Effects of the once-daily GLP-1 analog liraglutide on gastric emptying, glycemic parameters, appetite and energy metabolism in obese, non-diabetic adults

Int J Obes (Lond). 2014 Jun;38(6):784-93. doi: 10.1038/ijo.2013.162. Epub 2013 Sep 3.

Abstract

Introduction: Mechanisms for liraglutide-induced weight loss are poorly understood.

Objective: We investigated the effects of liraglutide on gastric emptying, glycemic parameters, appetite and energy metabolism in obese non-diabetic individuals.

Design: Participants (N=49, 18-75 years, body mass index: 30-40 kg m(-2)) were randomized to two of three treatments: liraglutide 1.8 mg, 3.0 mg, or placebo in a double-blind, incomplete crossover trial. After 5 weeks, 24-h energy expenditure (EE) and substrate oxidation were measured in a respiratory chamber. Gastric emptying (acetaminophen absorption method), glycemic parameters and appetite were assessed during a 5-h meal test. Ad libitum energy intake during a subsequent lunch was also assessed.

Results: Five-hour gastric emptying (AUC(0-300 min)) was found to be equivalent for liraglutide 1.8 versus 3.0 mg (primary end point), and for both liraglutide doses versus placebo, as 90% confidence intervals for the estimated treatment ratios were contained within the prespecified interval (0.80-1.25). However, 1-h gastric emptying was 23% lower than placebo with liraglutide 3.0 mg (P=0.007), and a nonsignificant 13% lower than placebo with liraglutide 1.8 mg (P=0.14). Both liraglutide doses similarly reduced fasting glucose (0.5-0.6 mmol l(-1) versus placebo, P<0.0001), glucose Cmax and 1-h AUC versus placebo; only liraglutide 3.0 mg reduced iAUC(0-300 min) (by ∼26% versus placebo, P=0.02). Glucagon iAUC(0-300 min) decreased by ∼30%, and iAUC(0-60 min) for insulin and C-peptide was ∼20% lower with both liraglutide doses versus placebo. Liraglutide doses similarly increased mean postprandial satiety and fullness ratings, reduced hunger and prospective food consumption and decreased ad libitum energy intake by ∼16%. Liraglutide-associated reductions in EE were partly explained by a decrease in body weight. A relative shift toward increased fat and reduced carbohydrate oxidation was observed with liraglutide. Clinicaltrials.gov ID:NCT00978393.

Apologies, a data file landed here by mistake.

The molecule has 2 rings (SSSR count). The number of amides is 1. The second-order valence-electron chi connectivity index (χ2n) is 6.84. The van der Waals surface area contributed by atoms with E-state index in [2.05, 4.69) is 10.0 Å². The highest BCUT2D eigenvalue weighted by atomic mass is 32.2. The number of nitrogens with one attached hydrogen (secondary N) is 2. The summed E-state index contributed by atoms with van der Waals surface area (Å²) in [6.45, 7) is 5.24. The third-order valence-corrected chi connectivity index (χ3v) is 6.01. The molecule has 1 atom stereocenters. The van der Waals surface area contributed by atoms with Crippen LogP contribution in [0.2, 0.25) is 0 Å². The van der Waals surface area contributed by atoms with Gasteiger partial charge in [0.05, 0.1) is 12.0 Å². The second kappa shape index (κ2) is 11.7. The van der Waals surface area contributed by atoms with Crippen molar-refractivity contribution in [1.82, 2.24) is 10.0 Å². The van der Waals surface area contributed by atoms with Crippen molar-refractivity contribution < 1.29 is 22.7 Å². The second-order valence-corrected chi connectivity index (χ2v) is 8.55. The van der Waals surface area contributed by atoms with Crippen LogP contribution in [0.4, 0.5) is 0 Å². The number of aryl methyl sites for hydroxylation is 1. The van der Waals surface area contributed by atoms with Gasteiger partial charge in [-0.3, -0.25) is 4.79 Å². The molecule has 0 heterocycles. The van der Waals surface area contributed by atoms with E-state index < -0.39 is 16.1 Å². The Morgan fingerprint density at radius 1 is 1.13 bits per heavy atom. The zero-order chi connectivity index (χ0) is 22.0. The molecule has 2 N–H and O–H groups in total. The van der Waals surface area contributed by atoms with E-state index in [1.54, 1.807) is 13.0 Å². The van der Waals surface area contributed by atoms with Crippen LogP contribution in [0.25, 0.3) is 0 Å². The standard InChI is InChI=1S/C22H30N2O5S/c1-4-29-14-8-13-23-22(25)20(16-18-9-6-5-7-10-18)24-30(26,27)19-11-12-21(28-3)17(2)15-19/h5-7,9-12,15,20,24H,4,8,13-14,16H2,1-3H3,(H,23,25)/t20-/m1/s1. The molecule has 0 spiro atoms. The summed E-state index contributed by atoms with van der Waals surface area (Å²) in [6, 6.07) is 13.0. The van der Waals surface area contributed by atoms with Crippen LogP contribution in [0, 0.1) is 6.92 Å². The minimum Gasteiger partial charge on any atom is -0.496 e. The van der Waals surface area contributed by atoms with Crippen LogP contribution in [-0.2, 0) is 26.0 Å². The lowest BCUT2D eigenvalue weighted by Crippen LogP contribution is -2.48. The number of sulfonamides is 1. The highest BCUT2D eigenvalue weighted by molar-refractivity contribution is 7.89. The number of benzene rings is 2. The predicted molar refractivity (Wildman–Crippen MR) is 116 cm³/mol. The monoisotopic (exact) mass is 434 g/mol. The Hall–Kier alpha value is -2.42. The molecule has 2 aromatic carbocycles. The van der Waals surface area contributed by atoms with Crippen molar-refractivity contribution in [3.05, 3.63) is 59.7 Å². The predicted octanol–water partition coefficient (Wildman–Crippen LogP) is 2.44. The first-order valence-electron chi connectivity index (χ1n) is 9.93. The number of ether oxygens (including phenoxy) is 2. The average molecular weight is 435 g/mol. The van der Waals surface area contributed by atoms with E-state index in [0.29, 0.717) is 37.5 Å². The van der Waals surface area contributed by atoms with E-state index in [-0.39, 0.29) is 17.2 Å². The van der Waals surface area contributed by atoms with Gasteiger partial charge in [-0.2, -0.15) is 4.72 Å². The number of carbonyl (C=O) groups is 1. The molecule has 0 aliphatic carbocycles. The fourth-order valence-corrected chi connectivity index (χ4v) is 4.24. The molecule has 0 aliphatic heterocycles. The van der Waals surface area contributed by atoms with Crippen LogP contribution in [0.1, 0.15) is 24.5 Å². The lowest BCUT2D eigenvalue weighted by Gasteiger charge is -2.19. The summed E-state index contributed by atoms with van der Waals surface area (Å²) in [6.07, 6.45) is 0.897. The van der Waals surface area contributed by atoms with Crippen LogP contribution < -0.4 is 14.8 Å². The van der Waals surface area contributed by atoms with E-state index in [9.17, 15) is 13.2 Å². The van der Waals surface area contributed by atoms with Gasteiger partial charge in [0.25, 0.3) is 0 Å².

Funding: Novo Nordisk.

Conclusion: Gastric emptying AUC(0-300 min) was equivalent for liraglutide 1.8 and 3.0 mg, and for liraglutide versus placebo, whereas reductions in 1-h gastric emptying of 23% with liraglutide 3.0 mg and 13% with 1.8 mg versus placebo were observed. Liraglutide 3.0 mg improved postprandial glycemia to a greater extent than liraglutide 1.8 mg. Liraglutide-induced weight loss appears to be mediated by reduced appetite and energy intake rather than increased EE.

Publication types

  • Randomized Controlled Trial
  • Research Support, Non-U.S. Gov't

MeSH terms

  • Adolescent
  • Adult
  • Aged
  • Appetite / drug effects*
  • Blood Glucose / drug effects
  • Body Mass Index
  • Body Weight / drug effects
  • Cross-Over Studies
  • Double-Blind Method
  • Energy Intake / drug effects
  • Energy Metabolism / drug effects
  • Female
  • Gastric Emptying / drug effects
  • Glucagon-Like Peptide 1 / analogs & derivatives*
  • Glucagon-Like Peptide 1 / therapeutic use
  • Glycated Hemoglobin A / drug effects*
  • Humans
  • Hypoglycemic Agents / therapeutic use*
  • Liraglutide
  • Male
  • Middle Aged
  • Obesity / complications
  • Obesity / drug therapy*
  • Satiation
  • Treatment Outcome
  • Weight Loss / drug effects*

Substances

  • Blood Glucose
  • Glycated Hemoglobin A
  • Hypoglycemic Agents
  • hemoglobin A1c protein, human
  • Liraglutide
  • Glucagon-Like Peptide 1

Associated data

  • ClinicalTrials.gov/NCT00978393